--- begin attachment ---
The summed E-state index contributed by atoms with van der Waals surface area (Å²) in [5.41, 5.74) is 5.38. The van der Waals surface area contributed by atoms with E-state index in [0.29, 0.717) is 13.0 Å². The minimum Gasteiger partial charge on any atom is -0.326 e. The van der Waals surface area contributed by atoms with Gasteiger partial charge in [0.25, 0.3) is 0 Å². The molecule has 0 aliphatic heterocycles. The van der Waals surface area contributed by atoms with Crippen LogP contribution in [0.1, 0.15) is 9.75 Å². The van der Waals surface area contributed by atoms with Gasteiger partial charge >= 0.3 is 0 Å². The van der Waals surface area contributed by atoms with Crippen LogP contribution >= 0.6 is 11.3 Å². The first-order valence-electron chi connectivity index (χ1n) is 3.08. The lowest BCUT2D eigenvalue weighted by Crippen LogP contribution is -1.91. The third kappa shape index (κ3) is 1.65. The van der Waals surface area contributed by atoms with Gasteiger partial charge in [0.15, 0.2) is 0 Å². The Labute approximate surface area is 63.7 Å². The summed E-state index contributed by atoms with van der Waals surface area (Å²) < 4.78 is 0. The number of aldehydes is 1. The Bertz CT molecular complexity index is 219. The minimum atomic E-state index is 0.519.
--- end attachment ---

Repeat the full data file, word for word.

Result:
The summed E-state index contributed by atoms with van der Waals surface area (Å²) in [5.41, 5.74) is 5.38. The van der Waals surface area contributed by atoms with E-state index in [0.29, 0.717) is 13.0 Å². The minimum Gasteiger partial charge on any atom is -0.326 e. The van der Waals surface area contributed by atoms with Gasteiger partial charge in [0.25, 0.3) is 0 Å². The molecule has 0 aliphatic heterocycles. The van der Waals surface area contributed by atoms with Crippen LogP contribution in [0.1, 0.15) is 9.75 Å². The van der Waals surface area contributed by atoms with Gasteiger partial charge >= 0.3 is 0 Å². The van der Waals surface area contributed by atoms with Crippen LogP contribution >= 0.6 is 11.3 Å². The first-order valence-electron chi connectivity index (χ1n) is 3.08. The lowest BCUT2D eigenvalue weighted by Crippen LogP contribution is -1.91. The third kappa shape index (κ3) is 1.65. The van der Waals surface area contributed by atoms with Gasteiger partial charge in [0.15, 0.2) is 0 Å². The Labute approximate surface area is 63.7 Å². The summed E-state index contributed by atoms with van der Waals surface area (Å²) < 4.78 is 0. The number of aldehydes is 1. The Bertz CT molecular complexity index is 219. The minimum atomic E-state index is 0.519.